Staff Photo: John Bohn Duluth Mayor Nancy Harris delivers the annual State of the City address at Gwinnett Center on Tuesday. Harris emphasized the importance of attracting young professionals to reside in Duluth.
DULUTH -- Nancy Harris is a hometown girl who chose to live her entire life in Duluth.
Now the mayor of the town, Harris is trying to build a place where the next generation will want to live, work and play.
Sharing her vision for Duluth during her annual State of the City address Tuesday, Harris said the city is experiencing a "paradigm shift" in hoping to attract and keep millenials in the community.
The young professionals, she said, no longer choose to live in a place because of a job. Instead, they find a cool place to live and then the jobs follow.
"We have a lot going on here, but are they really the options the young generation is looking for?" Harris said of the city's ambition to attract the millenial generation -- born between 1982 and 2002 -- that makes up 47 percent of Georgia's workforce.
"Announcing 250 jobs doesn't attract if your city is not cool," she said. "We are place-making in Duluth."
Using the example of Little Five Points in Atlanta, which made Forbes' Top 20 Coolest Cities list, Harris said the city is looking to support its music and theater scene, increase walkability, add authentic shopping and "slow-cook" restaurants.
"We baby boomers are looking for the exact same things," Harris said, explaining the city's focus on wellness, like outdoor activities at parks and sidewalks, engaging a younger generation interested in politics and adding fun things to do.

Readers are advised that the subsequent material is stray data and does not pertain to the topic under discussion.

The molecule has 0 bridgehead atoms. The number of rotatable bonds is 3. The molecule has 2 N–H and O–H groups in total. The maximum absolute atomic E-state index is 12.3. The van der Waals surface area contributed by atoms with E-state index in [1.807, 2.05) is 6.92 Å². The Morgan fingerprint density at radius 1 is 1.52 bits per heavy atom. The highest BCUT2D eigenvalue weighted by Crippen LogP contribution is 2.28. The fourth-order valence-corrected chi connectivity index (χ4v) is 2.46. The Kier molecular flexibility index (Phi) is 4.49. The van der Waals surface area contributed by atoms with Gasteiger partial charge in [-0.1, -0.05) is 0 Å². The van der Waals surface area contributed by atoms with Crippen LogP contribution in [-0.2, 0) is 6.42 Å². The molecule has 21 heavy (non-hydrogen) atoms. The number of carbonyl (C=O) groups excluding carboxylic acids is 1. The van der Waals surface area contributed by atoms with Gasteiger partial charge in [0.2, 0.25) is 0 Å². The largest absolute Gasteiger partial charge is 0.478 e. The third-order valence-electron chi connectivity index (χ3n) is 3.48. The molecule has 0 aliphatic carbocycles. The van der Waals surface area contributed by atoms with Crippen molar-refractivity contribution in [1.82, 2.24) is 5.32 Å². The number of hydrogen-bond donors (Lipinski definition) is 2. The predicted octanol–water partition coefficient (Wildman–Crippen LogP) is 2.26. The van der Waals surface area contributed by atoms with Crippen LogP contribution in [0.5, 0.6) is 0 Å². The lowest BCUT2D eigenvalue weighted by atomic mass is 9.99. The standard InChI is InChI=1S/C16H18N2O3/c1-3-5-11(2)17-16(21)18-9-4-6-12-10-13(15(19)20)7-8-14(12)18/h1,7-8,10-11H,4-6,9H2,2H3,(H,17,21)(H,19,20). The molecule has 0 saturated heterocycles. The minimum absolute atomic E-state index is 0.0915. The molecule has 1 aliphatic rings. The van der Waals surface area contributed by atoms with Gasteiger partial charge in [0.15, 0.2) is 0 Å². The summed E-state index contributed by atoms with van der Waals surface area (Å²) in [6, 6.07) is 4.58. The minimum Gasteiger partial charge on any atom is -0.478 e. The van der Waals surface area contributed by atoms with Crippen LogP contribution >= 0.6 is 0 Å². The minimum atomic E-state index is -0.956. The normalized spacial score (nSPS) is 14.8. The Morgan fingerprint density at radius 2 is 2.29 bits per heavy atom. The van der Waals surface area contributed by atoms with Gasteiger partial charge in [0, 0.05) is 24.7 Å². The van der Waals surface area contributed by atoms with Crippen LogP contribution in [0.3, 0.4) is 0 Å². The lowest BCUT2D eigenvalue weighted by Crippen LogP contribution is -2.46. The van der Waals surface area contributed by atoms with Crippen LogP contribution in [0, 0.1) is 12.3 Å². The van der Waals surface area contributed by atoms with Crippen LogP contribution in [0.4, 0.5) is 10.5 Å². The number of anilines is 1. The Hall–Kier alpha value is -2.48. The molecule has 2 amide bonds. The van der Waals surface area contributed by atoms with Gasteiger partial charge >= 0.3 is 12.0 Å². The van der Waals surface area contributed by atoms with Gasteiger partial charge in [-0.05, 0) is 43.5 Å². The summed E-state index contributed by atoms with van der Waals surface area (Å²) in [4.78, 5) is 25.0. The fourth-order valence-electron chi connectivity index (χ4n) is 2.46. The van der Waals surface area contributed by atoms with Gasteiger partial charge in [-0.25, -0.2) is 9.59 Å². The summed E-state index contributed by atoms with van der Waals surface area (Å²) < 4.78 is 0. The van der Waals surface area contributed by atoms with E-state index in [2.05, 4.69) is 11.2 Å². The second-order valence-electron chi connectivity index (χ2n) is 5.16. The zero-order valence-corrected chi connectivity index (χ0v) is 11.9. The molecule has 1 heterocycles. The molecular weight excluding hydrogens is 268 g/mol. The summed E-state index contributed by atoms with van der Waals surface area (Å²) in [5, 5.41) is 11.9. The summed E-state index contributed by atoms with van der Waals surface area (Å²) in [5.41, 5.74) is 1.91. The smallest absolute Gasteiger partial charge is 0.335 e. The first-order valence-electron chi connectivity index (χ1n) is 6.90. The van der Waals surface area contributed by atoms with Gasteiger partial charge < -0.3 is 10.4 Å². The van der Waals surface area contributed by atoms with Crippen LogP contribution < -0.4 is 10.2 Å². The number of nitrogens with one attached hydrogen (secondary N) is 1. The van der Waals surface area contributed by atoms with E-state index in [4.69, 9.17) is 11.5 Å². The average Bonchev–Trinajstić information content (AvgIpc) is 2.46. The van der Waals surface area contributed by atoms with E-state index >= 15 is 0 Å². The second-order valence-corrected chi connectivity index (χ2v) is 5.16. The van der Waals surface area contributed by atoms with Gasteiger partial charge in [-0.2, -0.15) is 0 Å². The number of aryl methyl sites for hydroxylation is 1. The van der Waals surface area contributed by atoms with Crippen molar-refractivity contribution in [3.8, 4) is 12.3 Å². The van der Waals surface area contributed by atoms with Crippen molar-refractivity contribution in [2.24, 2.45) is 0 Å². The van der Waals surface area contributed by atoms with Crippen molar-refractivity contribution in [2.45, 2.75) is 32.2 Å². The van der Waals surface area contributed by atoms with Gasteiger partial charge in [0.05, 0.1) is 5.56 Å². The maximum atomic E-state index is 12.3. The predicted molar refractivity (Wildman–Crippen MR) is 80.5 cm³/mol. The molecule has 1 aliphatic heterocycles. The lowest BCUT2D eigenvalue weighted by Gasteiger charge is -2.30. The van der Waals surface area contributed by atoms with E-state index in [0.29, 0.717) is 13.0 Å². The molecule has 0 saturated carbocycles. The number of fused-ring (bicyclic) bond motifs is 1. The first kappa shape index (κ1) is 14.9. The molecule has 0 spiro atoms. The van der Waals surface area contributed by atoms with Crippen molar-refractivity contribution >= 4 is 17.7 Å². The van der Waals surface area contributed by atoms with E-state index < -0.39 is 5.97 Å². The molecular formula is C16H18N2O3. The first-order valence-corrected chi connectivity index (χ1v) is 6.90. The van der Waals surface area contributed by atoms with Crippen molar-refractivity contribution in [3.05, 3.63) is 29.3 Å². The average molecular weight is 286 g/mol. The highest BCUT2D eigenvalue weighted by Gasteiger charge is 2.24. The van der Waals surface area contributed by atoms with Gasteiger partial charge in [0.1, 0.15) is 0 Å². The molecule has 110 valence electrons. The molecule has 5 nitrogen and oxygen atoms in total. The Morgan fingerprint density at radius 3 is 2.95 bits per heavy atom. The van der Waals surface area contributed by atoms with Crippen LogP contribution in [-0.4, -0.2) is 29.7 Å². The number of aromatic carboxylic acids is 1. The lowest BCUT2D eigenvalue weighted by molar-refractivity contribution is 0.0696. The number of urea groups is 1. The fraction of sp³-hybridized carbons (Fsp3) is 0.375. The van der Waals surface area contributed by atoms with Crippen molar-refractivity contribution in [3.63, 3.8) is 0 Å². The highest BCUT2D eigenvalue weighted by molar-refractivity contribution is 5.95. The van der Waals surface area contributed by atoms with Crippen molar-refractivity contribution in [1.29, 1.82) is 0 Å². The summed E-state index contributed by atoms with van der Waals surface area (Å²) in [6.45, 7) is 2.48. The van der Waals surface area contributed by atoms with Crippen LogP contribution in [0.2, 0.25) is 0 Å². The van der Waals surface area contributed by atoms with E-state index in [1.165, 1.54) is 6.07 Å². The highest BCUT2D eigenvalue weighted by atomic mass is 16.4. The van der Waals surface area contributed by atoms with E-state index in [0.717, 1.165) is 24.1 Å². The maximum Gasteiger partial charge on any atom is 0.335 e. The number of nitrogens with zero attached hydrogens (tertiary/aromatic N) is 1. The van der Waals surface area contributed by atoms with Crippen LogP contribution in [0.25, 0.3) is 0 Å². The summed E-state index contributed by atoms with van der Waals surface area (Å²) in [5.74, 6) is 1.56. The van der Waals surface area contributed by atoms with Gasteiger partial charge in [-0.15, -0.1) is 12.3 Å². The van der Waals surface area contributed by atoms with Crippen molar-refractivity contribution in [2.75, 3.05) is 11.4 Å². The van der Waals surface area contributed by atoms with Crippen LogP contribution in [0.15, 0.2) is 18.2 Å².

The introduction of Atlanta music promoter Eddie Owen to the Red Clay Theatre a year ago has helped the city create a music scene, Harris said, and the city's efforts to make the city walkable have been applauded with The Golden Shoe Award two years in a row.
Harris showed off the resources using a visual tour with photos with "Mayor" Shiner, the dog chosen as the face of Chattapoochee Dog Park.
The pair of mayors visited some of downtown Duluth's shops and restaurants, big and small businesses.
Harris touted the businesses, encouraging the more than 250 attendees to shop local.
The vision is beginning to take shape, Harris said, publicly stating a goal of adding a dozen new restaurants to the downtown area in 2013 and extending the city borders along Pleasant Hill Road to help add options. Public art projects are in the works, and, if plans to extend transit to the suburbs come through, leaders are working on larger plans to make sure the rail line stops in Duluth.
Funding, though, is still a question, especially with the county sales tax program coming before voters again later this year.
"I think (Harris) did an excellent job of explaining what is going on in the town," said Terry Crouch, president of the Duluth Civitan Club, which put on the program "She does great."